A block is sent sliding down a ramp. Its speeds at points A and B are 1.85 m/s and 2.60 m/s, respectively. Next, it is again sent sliding down the ramp, but this time its speed at point A is 3.95 m/s. What then is its speed at point B?
(point a is logically higher on the ramp than point b)
The goal of this one is to use conservation of mechanical energy to deduce the final velocity of the second trial. Heres what i have:
since this is clearly a problem that does not need to involve the mass in the mechanical energy equation, i set something up that should describe the motion and the change in kinetic energy of this object:
gh(initial) + (v(initial)^2)/2 = gh(final) + (v(final)^2)/2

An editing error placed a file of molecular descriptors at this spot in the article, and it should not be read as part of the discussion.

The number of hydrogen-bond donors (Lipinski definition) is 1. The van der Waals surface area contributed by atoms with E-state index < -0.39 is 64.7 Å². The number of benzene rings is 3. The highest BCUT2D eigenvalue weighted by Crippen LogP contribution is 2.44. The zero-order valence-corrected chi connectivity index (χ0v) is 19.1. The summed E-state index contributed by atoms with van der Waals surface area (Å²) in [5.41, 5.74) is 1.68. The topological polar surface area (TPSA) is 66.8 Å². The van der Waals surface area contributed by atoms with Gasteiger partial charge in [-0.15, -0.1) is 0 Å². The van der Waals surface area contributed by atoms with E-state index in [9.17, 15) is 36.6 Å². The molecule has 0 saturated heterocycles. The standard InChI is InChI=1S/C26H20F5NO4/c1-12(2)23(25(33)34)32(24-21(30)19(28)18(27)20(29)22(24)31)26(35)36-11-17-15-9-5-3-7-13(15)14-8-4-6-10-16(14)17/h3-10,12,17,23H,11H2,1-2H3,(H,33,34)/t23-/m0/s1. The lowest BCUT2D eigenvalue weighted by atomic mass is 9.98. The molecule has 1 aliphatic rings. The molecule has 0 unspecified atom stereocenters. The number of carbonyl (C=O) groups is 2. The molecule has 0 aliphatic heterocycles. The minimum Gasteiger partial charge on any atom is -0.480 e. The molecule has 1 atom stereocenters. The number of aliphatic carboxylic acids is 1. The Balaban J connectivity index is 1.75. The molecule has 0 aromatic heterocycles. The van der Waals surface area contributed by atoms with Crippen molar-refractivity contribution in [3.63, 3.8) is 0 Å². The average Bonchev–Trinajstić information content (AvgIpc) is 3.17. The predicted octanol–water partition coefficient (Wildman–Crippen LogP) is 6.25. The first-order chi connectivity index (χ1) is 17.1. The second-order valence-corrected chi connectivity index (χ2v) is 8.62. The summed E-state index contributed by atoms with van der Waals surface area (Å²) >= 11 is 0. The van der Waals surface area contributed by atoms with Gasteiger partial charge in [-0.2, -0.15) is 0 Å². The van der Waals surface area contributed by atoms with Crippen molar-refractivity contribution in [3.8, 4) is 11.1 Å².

This should be set up twice (once for each set of velocities, the second set containing an unknown velocity for vfinal.)
What i'm confused about is how the kinetic energy and work equations come into play if at all. There is clearly no frictional force acting on the block so the acceleration is constant. Where do i go from here? Anybody have a suggestion on how to tackle the heights or weather or not it is necessary to find those quantities? i assume it is but i could very well be wrong.